Staff member publications
Patiño, Tania, Arqué, Xavier, Mestre, Rafael, Palacios, Lucas, Sánchez, Samuel, (2018). Fundamental aspects of enzyme-powered micro- and nanoswimmers Accounts of Chemical Research Article ASAP
ConspectusSelf-propulsion at the nanoscale constitutes a challenge due to the need for overcoming viscous forces and Brownian motion. Inspired by nature, artificial micro- and nanomachines powered by catalytic reactions have been developed. Due to the toxicity of the most commonly used fuels, enzyme catalysis has emerged as a versatile and biocompatible alternative to generate self-propulsion. Different swimmer sizes, ranging from the nanoscale to the microscale, and geometries, including tubular and spherical shapes, have been explored. However, there is still a lack of understanding of the mechanisms underlying enzyme-mediated propulsion. Size, shape, enzyme quantity and distribution, as well as the intrinsic enzymatic properties, may play crucial roles in motion dynamics.In this Account, we present the efforts carried out by our group and others by the community on the use of enzymes to power micro- and nanoswimmers. We examine the different structures, materials, and enzymes reported so far to fabricate biocatalytic micro- and nanoswimmers with special emphasis on their effect in motion dynamics. We discuss the development of tubular micro- and nanojets, focusing on the different fabrication methods and the effect of length and enzyme localization on their motion behavior. In the case of spherical swimmers, we highlight the role of asymmetry in enzyme coverage and how it can affect their motion dynamics. Different approaches have been described to generate asymmetric distribution of enzymes, namely, Janus particles, polymeric vesicles, and non-Janus particles with patch-like enzyme distribution that we recently reported. We also examine the correlation between enzyme kinetics and active motion. Enzyme activity, and consequently speed, can be modulated by modifying substrate concentration or adding specific inhibitors. Finally, we review the theory of active Brownian motion and how the size of the particles can influence the analysis of the results. Fundamentally, nanoscaled swimmers are more affected by Brownian fluctuations than microsized swimmers, and therefore, their motion is presented as an enhanced diffusion with respect to the passive case. Microswimmers, however, can overcome these fluctuations and show propulsive or ballistic trajectories. We provide some considerations on how to analyze the motion of these swimmers from an experimental point of view. Despite the rapid progress in enzyme-based micro- and nanoswimmers, deeper understanding of the mechanisms of motion is needed, and further efforts should be aimed to study their lifetime, long-term stability, and ability to navigate in complex media.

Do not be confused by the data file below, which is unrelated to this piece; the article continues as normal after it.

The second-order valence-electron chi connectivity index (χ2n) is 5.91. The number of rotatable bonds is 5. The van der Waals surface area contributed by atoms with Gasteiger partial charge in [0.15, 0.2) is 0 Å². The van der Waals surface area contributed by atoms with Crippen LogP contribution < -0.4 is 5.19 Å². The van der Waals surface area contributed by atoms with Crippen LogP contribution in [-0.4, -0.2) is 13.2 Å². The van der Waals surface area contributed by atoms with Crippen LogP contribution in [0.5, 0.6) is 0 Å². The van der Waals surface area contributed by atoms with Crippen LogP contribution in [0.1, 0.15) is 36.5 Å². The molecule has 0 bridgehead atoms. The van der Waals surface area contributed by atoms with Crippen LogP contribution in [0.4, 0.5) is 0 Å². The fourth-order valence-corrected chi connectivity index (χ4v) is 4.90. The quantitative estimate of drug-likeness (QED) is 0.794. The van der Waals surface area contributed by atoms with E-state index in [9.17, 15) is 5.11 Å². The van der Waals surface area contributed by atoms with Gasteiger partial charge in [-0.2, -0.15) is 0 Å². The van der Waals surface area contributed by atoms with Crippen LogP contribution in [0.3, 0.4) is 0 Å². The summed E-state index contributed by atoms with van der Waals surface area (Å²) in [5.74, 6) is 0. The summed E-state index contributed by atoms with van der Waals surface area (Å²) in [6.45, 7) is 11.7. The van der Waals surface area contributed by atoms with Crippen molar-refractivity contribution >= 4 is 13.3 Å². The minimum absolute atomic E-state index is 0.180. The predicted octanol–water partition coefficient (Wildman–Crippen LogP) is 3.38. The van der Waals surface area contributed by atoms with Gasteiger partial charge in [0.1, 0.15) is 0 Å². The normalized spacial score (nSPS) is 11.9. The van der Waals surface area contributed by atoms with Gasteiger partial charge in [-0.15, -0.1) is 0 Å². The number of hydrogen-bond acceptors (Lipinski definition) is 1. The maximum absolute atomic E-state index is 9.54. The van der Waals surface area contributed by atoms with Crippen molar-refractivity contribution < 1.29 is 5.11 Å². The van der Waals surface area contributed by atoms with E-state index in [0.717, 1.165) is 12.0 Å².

Patiño, Tania, Feiner-Gracia, Natalia, Arqué, Xavier, Miguel-López, Albert, Jannasch, Anita, Stumpp, Tom, Schäffer, Erik, Albertazzi, Lorenzo, Sánchez, Samuel, (2018). Influence of enzyme quantity and distribution on the self-propulsion of non-Janus urease-powered micromotors Journal of the American Chemical Society 140, (25), 7896-7903
The use of enzyme catalysis to power micro- and nanomachines offers unique features such as biocompatibility, versatility, and fuel bioavailability. Yet, the key parameters underlying the motion behavior of enzyme-powered motors are not completely understood. Here, we investigate the role of enzyme distribution and quantity on the generation of active motion. Two different micromotor architectures based on either polystyrene (PS) or polystyrene coated with a rough silicon dioxide shell (PS@SiO2) were explored. A directional propulsion with higher speed was observed for PS@SiO2 motors when compared to their PS counterparts. We made use of stochastically optical reconstruction microscopy (STORM) to precisely detect single urease molecules conjugated to the micromotors surface with a high spatial resolution. An asymmetric distribution of enzymes around the micromotor surface was observed for both PS and PS@SiO2 architectures, indicating that the enzyme distribution was not the only parameter affecting the motion behavior. We quantified the number of enzymes present on the micromotor surface and observed a 10-fold increase in the number of urease molecules for PS@SiO2 motors compared to PS-based micromotors. To further investigate the number of enzymes required to generate a self-propulsion, PS@SiO2 particles were functionalized with varying amounts of urease molecules and the resulting speed and propulsive force were measured by optical tracking and optical tweezers, respectively. Surprisingly, both speed and force depended in a nonlinear fashion on the enzyme coverage. To break symmetry for active propulsion, we found that a certain threshold number of enzymes molecules per micromotor was necessary, indicating that activity may be due to a critical phenomenon. Taken together, these results provide new insights into the design features of micro/nanomotors to ensure an efficient development.